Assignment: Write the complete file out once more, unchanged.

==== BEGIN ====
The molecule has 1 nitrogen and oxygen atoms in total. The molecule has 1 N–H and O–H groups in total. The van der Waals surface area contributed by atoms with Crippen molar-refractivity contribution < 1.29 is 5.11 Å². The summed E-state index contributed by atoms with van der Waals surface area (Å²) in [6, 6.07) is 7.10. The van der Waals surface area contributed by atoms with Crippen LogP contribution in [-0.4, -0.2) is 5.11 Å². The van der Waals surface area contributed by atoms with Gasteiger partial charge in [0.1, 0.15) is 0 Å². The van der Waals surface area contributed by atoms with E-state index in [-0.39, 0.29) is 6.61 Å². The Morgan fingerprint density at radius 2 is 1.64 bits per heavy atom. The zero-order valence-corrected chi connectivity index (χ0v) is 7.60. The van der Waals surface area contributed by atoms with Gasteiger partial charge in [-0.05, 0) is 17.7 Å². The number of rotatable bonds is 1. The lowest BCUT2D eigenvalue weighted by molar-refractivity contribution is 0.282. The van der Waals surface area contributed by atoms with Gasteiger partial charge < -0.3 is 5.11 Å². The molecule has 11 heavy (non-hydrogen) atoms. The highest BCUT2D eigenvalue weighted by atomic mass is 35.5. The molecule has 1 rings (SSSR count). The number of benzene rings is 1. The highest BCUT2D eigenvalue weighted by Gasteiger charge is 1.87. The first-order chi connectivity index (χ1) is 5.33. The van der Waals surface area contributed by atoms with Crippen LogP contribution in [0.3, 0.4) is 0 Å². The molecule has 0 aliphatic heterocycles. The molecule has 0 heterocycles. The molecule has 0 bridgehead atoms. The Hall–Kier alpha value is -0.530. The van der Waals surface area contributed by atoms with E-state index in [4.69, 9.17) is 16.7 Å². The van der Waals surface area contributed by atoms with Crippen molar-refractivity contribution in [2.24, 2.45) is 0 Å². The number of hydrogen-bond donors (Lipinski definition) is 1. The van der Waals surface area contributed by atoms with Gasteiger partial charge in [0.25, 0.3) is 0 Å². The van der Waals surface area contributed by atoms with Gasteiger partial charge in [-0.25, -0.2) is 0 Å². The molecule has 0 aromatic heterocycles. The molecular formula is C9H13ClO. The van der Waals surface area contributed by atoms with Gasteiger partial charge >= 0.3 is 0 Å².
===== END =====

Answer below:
The molecule has 1 nitrogen and oxygen atoms in total. The molecule has 1 N–H and O–H groups in total. The van der Waals surface area contributed by atoms with Crippen molar-refractivity contribution < 1.29 is 5.11 Å². The summed E-state index contributed by atoms with van der Waals surface area (Å²) in [6, 6.07) is 7.10. The van der Waals surface area contributed by atoms with Crippen LogP contribution in [-0.4, -0.2) is 5.11 Å². The van der Waals surface area contributed by atoms with Gasteiger partial charge in [0.1, 0.15) is 0 Å². The van der Waals surface area contributed by atoms with E-state index in [-0.39, 0.29) is 6.61 Å². The Morgan fingerprint density at radius 2 is 1.64 bits per heavy atom. The zero-order valence-corrected chi connectivity index (χ0v) is 7.60. The van der Waals surface area contributed by atoms with Gasteiger partial charge in [-0.05, 0) is 17.7 Å². The number of rotatable bonds is 1. The lowest BCUT2D eigenvalue weighted by molar-refractivity contribution is 0.282. The van der Waals surface area contributed by atoms with Gasteiger partial charge < -0.3 is 5.11 Å². The molecule has 11 heavy (non-hydrogen) atoms. The highest BCUT2D eigenvalue weighted by atomic mass is 35.5. The molecule has 1 rings (SSSR count). The number of benzene rings is 1. The highest BCUT2D eigenvalue weighted by Gasteiger charge is 1.87. The first-order chi connectivity index (χ1) is 5.33. The van der Waals surface area contributed by atoms with Crippen LogP contribution in [0.3, 0.4) is 0 Å². The molecule has 0 aliphatic heterocycles. The molecule has 0 heterocycles. The molecule has 0 bridgehead atoms. The Hall–Kier alpha value is -0.530. The van der Waals surface area contributed by atoms with E-state index in [4.69, 9.17) is 16.7 Å². The van der Waals surface area contributed by atoms with Crippen molar-refractivity contribution in [2.24, 2.45) is 0 Å². The number of hydrogen-bond donors (Lipinski definition) is 1. The van der Waals surface area contributed by atoms with Gasteiger partial charge in [0.25, 0.3) is 0 Å². The van der Waals surface area contributed by atoms with Gasteiger partial charge in [-0.25, -0.2) is 0 Å². The molecule has 0 aromatic heterocycles. The molecular formula is C9H13ClO. The van der Waals surface area contributed by atoms with Gasteiger partial charge >= 0.3 is 0 Å².